Some 300,000 older people live alone in São Paulo City, and more than 8,000 say they have no one to turn to for help. A study supported by FAPESP describe their vulnerability in the ongoing public health crisis (photo: Pixabay)
Published on 03/23/2021
By Maria Fernanda Ziegler | Agência FAPESP – São Paulo City in Brazil has more than 1.8 million inhabitants aged 60 and over. Sixteen percent (290,771) live alone. Of these, 22,680 are 90 years old or older. Another concern is the number of completely solitary older people in the city: for different reasons, more than 8,000 have no one to ask for help in times of need and no active and efficient social support network.
Statistics on the vulnerability of the elderly in São Paulo have been compiled specifically for Agência FAPESP. They are part of the FAPESP-funded Survey on Health, Wellbeing and Aging, or SABE in the Portuguese-language acronym, investigating the living conditions and health of 1,236 older inhabitants of the city. This is considered a representative sample of the age group, so that the figures cited here can be extrapolated for the overall population.
“It’s important to draw attention to this situation, especially during the pandemic. We’re concerned about elderly people living in long-stay institutions [formerly called old age homes] because they’re very vulnerable and there’s a significant risk of mass contagion. Older people are a concern in general, especially the number living alone during the pandemic with no one to turn to for help. We should be aware of this problem and plan actions for the period,” said Yeda Duarte, a professor in the University of São Paulo’s Public Health School (FSP-USP) and co-principal investigator for the study with Jair Licio Ferreira Santos.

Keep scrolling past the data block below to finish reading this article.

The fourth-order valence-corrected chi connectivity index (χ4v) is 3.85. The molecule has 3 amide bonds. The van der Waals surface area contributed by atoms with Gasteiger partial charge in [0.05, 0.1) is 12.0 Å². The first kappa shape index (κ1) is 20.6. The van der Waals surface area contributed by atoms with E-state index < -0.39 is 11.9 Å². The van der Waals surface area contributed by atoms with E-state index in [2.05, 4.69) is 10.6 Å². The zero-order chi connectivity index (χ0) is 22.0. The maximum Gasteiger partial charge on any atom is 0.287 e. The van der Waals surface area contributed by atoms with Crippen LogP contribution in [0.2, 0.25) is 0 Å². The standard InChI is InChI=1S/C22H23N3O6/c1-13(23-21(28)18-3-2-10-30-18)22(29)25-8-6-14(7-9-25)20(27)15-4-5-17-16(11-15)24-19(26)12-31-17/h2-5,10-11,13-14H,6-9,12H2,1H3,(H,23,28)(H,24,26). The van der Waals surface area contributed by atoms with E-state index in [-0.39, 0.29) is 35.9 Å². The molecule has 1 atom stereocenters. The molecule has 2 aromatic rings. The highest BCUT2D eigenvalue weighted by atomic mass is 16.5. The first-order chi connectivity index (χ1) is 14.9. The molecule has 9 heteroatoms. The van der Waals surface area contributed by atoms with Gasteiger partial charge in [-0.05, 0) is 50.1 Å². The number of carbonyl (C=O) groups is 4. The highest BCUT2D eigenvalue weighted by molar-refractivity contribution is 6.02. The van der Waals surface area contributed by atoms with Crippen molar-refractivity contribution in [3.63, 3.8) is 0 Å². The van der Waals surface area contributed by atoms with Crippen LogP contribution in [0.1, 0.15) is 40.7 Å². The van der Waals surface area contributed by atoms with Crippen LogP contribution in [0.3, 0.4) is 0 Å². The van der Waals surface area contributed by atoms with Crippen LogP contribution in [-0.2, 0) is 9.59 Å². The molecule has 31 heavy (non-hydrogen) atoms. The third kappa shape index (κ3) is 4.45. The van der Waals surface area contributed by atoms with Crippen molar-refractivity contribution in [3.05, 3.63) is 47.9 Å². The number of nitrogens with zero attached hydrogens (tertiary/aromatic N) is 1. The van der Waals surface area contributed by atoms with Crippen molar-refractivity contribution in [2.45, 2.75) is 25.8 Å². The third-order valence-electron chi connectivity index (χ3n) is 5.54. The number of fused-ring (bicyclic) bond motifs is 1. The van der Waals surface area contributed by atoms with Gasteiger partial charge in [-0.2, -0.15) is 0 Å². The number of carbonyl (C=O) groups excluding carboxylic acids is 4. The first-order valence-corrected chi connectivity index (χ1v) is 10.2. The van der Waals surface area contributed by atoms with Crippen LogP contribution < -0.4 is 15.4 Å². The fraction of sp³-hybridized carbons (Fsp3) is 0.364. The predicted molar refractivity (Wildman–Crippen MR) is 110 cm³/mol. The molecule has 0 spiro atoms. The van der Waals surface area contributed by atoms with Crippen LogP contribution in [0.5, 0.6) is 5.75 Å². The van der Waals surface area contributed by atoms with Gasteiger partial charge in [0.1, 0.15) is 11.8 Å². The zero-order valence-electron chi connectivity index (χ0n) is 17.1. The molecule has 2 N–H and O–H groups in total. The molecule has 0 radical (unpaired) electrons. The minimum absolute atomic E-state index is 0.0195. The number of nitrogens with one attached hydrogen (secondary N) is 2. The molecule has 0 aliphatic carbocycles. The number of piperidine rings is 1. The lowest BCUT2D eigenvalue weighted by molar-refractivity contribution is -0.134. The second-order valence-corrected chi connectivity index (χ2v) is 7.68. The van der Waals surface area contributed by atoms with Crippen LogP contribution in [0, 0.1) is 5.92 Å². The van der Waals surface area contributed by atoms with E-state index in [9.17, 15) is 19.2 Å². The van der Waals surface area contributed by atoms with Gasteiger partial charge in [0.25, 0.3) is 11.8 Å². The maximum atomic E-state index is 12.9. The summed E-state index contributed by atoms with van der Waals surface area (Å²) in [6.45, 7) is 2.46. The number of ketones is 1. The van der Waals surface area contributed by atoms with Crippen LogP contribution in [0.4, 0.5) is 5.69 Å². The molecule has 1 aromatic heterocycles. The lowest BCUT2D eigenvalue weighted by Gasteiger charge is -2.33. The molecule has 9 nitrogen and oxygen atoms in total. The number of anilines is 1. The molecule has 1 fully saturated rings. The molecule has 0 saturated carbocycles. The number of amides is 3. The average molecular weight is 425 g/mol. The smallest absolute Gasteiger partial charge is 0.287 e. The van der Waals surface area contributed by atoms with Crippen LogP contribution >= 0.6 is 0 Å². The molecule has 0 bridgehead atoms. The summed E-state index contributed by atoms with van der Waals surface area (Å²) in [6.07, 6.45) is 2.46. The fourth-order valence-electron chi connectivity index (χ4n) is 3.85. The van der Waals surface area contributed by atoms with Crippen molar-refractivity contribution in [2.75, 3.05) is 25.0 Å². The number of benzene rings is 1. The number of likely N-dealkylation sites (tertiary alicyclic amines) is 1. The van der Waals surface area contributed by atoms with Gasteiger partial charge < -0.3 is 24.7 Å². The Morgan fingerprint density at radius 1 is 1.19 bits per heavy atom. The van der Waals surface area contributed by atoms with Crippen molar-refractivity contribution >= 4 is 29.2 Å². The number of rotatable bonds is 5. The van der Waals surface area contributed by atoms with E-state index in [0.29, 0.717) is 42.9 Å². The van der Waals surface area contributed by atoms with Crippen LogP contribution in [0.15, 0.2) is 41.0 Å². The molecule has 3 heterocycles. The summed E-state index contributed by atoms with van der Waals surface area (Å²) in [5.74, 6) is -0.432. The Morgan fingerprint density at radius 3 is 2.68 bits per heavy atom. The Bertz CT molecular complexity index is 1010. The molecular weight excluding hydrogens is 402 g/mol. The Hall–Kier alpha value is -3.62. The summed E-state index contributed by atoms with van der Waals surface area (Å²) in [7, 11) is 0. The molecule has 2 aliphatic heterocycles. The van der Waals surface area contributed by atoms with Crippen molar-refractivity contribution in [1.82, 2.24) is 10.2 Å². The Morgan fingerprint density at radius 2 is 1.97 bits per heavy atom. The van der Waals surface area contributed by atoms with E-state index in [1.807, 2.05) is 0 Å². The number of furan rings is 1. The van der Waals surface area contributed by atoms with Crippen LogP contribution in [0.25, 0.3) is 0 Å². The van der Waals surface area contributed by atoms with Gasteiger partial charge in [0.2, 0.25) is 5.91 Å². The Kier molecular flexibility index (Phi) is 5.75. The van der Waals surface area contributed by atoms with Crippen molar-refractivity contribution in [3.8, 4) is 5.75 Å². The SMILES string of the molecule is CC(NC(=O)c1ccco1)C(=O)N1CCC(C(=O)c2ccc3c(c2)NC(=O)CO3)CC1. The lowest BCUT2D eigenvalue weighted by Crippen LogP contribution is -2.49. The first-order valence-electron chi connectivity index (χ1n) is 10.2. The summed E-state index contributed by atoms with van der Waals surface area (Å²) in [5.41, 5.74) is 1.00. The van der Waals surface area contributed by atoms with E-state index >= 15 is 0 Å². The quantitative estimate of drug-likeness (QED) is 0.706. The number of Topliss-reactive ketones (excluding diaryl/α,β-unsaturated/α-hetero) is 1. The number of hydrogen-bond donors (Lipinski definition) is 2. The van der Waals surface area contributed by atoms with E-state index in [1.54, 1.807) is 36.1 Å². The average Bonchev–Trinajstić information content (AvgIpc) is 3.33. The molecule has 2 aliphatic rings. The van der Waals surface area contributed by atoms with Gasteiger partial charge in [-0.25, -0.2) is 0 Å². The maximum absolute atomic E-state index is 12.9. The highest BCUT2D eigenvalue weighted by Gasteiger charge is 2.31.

Health is a particular concern, as older people typically have diseases or disorders considered risk factors for COVID-19, Duarte added. Among those who live alone, 63.1% (183,477) have two or more chronic diseases concurrently. These conditions include high blood pressure (67.9% or 197,434), diabetes (25.4% or 73,856), heart disease (22.9% or 66,587) and chronic lung disease (9.3% or 27,042).
In addition to the high chronic disease rate, other factors worry the specialists: 12.9% (37,510) of the elderly age group are frail and 52.2% (151,782) are what is called “pre-frail”, meaning they feel unenergetic or weak, walk slowly and lose weight unintentionally, among other risk factors.
According to the SABE survey, 75.1% of the older people who live alone in São Paulo are becoming frail and are even more vulnerable at this time. Duarte noted, adding that elderly people with frailty syndrome should be prioritized by primary healthcare services as they are most susceptible to falls, hospitalization, incapacity, and early death.